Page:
Writer: Simon Oliver
Artist: Robbi Rodriguez
Colors: Rico Renzi
Review by Patrick Brennan
Vertigo’s new series Collider has finally hit the shelves, looking to join the likes of Image’s Nowhere Men and The Manhattan Projects as part of a new era in science fiction comics. Issue #1 begins with a brief prologue after which we are introduced to Adam Hardy, a member of the Federal Bureau of Physics. A government agency in the vein of the FBI, the FBP is responsible for the containment and prevention of anomalies like losses of gravity and spatial vortexes. There’s not much information given just yet as to why these anomalies are taking place, but it appears to be connected to scientific breakthrough made years previous. Hardy, a part of the old-school breed of “gunslinger, wild west FBP agents,” is coasting through life as he tries to juggle the pressures of his line of work and the politics that come with it. Meanwhile, there seems to be a conspiracy afoot, with hints of some sort of disaster looming that will no doubt cause problems for the agency, not to mention the world.
Story-wise, the book is pretty solid. Hardy feels a bit too much like the stereotypical “burnt out Special Agent” character at times, but there’s enough mystery to his backstory to make you want to read on. What’s fascinating from the start, and what writer Simon Oliver does well in this first outing, is the portrayal of a world that has taken in stride huge changes to common knowledge and everyday life. Thanks to these scientific leaps, people have grown used to what was once thought of as extraordinary. This change in culture is displayed wonderfully in one scene where a 911 dispatcher calmly and uninterestedly asks a caller what the nature of their emergency is: “fire…ambulance…police… or physics?”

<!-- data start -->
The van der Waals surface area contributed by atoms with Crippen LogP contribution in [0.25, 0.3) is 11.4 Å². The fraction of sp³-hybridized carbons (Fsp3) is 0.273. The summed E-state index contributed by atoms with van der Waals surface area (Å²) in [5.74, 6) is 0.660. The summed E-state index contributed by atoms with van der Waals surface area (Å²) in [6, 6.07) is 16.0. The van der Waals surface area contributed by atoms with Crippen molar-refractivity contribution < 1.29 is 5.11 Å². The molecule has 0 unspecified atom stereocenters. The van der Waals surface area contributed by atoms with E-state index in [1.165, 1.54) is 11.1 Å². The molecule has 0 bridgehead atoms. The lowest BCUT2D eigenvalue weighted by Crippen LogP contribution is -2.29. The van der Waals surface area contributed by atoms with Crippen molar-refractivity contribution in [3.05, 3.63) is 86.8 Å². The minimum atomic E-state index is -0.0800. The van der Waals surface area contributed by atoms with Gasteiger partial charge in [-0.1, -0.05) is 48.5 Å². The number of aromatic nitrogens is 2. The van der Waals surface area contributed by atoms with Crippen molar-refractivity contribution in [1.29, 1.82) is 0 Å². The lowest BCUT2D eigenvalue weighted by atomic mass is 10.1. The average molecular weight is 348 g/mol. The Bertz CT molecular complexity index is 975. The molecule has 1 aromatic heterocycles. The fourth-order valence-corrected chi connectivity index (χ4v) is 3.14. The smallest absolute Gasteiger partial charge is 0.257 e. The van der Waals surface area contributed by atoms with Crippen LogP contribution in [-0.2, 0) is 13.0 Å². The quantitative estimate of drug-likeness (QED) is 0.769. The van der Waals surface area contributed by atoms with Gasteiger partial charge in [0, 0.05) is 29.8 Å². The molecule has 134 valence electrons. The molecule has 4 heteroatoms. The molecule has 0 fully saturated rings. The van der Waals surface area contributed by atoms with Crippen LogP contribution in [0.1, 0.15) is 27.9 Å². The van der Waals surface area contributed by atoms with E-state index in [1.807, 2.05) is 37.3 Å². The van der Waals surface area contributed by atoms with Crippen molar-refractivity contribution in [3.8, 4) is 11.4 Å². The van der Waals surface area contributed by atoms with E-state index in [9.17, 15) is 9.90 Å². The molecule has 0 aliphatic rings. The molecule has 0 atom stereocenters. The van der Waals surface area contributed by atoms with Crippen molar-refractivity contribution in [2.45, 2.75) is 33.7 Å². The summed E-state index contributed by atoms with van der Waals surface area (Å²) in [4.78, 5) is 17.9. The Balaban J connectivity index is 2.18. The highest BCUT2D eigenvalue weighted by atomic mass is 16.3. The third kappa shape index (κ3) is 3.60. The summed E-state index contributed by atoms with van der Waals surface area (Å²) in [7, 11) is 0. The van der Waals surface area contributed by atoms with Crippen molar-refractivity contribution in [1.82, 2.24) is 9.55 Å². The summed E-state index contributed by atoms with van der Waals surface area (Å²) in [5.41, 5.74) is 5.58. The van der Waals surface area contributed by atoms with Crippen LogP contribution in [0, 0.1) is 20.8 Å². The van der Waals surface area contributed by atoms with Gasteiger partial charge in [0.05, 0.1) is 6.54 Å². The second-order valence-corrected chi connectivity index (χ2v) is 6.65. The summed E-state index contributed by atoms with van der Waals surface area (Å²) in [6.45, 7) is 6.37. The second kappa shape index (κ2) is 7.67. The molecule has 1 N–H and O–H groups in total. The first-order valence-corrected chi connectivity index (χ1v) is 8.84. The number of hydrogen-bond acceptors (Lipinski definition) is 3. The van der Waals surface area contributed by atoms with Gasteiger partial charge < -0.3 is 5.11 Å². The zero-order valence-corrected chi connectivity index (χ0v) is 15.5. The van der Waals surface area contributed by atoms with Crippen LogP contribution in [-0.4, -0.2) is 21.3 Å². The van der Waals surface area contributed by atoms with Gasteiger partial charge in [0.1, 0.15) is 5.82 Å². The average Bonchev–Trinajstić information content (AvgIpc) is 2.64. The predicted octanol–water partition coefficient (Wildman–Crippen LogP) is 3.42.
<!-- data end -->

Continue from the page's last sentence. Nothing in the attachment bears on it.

Robbi Rodriguez’s work in this issue, though at times in need of a little refinement, is wonderful. He expertly captures the movements of characters, managing to retain the sense of that motion. This makes the action pop out in certain sections, with Hardy’s ordeal in the “localized gravity failure” being a standout example of this. Also, Rodriguez’s facial expressions greatly add to some of the more comedic moments. His art, along with Rico Renzi’s bright and vibrant coloring, give the book a really distinctive feel.
If you too think that “science is the new Rock & Roll,” then pick up Collider #1. While its debut isn’t exactly a homerun, its awesome blend of mystery and science fiction, coupled with its fun and expressive art style, shows a lot of potential. It should be fun to see what Oliver and Rodriguez have in store for us next issue.